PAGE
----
TomTom closes gap on Navman with real-time AA Traffic alerts, but …

TomTom's  GO LIVE 1000 and GO LIVE 1050 World, to be released late October, have all the usual mod-cons for high-end sat-nav systems, including spoken street names, and a 3D display that lets you see individual lanes and street signs as you approach a turn-off. The new bit: support for real-time AA Traffic alerts, previously only available with top-of-the-line Navman GPS systems. Pricing has yet to be announced, but TomTom will need to match Navman's cheapest model with AA Traffic, the MY-65T, which sells for around $399.

Navman has lost its feature-lead in sat-nav war.

The latest TomTom -n-Car GPS systems, just announced, add support for GeoSmart’s AA Traffic alerts – for the past year the exclusive preserve of Navman.

Alerts about delays caused by caused by accidents, slips, weather, big events and the like (compiled by AA), will be pushed out to your TomTom via a Vodafone GPRS cellular link. Your sat-nav system can then suggest an alternative route.

Also, the service will be free for the first 12-months of ownership (TomTom has yet to set pricing once that period expired; Navman says the cost of a lifetime AA Traffic license is built into the price of its hardware).

That’s the good news.

The bad news is that you can’t software-upgrade an older TomTom model, or add a receiver dongle, to get the company’s new service, dubbed “LIVE”; you have to buy one of two new top-of-the-line models.

More, trialling Navman’s real-time traffic alerts around Auckland, this time last year, I wasn’t sold on the service.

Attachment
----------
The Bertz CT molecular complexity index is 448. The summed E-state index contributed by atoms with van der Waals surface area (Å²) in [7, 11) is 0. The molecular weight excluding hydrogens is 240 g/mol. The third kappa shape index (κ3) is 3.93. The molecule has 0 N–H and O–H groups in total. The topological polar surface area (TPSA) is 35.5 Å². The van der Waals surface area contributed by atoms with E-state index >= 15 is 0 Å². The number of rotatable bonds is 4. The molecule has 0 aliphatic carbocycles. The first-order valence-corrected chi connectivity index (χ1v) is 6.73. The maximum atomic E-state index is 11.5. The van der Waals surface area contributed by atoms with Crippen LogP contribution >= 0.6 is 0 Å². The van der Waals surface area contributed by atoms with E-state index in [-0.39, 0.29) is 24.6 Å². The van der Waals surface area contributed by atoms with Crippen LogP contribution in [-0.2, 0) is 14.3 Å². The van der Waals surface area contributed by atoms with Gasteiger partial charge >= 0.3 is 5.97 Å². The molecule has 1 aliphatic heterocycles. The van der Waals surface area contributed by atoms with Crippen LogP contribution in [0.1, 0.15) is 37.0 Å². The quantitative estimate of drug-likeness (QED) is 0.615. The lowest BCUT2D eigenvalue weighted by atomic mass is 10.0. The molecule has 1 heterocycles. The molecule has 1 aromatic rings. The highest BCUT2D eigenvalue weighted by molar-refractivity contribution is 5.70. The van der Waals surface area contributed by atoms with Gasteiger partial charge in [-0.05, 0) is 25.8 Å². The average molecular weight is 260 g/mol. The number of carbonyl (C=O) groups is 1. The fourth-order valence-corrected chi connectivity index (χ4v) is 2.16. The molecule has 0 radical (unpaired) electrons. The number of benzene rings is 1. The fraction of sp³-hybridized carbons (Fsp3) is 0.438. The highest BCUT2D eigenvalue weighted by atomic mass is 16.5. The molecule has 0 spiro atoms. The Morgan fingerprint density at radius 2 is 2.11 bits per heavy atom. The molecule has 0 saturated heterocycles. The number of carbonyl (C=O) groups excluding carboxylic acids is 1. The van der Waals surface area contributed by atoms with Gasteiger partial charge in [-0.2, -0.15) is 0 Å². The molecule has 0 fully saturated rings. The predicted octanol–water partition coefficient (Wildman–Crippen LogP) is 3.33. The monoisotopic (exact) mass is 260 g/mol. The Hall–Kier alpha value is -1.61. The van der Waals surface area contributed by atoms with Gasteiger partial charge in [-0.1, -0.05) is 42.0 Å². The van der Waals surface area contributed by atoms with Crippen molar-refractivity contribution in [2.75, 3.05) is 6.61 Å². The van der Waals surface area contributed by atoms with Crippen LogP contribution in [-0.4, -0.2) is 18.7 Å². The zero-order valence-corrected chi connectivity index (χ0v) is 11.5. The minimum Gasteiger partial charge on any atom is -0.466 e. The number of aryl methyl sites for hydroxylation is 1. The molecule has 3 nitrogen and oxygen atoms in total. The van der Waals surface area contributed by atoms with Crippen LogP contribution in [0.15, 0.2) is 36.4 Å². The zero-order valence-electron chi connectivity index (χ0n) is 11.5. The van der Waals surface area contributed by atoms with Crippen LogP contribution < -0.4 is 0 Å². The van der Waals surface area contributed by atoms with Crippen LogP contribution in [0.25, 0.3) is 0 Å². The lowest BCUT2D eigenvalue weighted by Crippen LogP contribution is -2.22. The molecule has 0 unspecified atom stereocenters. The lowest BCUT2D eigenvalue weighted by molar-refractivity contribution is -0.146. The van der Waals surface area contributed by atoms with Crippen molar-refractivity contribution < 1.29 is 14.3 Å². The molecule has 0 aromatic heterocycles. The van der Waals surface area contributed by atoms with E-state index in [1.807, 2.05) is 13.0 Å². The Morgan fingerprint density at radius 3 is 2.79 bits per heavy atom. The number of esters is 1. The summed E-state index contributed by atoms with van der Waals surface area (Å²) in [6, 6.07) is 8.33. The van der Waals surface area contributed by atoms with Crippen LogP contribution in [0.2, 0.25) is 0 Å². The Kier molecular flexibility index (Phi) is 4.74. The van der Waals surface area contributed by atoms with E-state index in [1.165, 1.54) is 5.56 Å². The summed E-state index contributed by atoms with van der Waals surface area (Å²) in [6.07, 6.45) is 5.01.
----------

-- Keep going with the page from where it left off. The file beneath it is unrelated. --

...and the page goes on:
I did find it useful for avoiding roadworks, most of the time.

But even though you can choose to only receive warnings about the immediate area, I still found it hard to take in a scrolling blizzard of text alerts (this was during rush hour, when traffic is, of course slowing down everywhere in the City of Snails).

My observation was that I would much prefer the GPS unit’s voice synthesizer to deliver the real-time traffic and incident alerts.

But I was told that onscreen text alerts are the way it’s done everywhere. I was too slow to keep track of them as they scrolled, and stabbing the screen is tricky as you're inching along in motorway traffic.

A review unit of a TomTom with real-time traffic is on its way, so I look forward to seeing if its implementation is any smoother.

I know AA's GeoSmart division has put a lot of effort into automating systems to draw traffic info from police, councils, council authorities and the organisation's own drivers, so hopefully there's a better way to deliver it to drivers' sat-nav screens.

If it is, it might be enough to pull me away from TomTom for iPhone, and back into the world of standalone sat-nav systems ….

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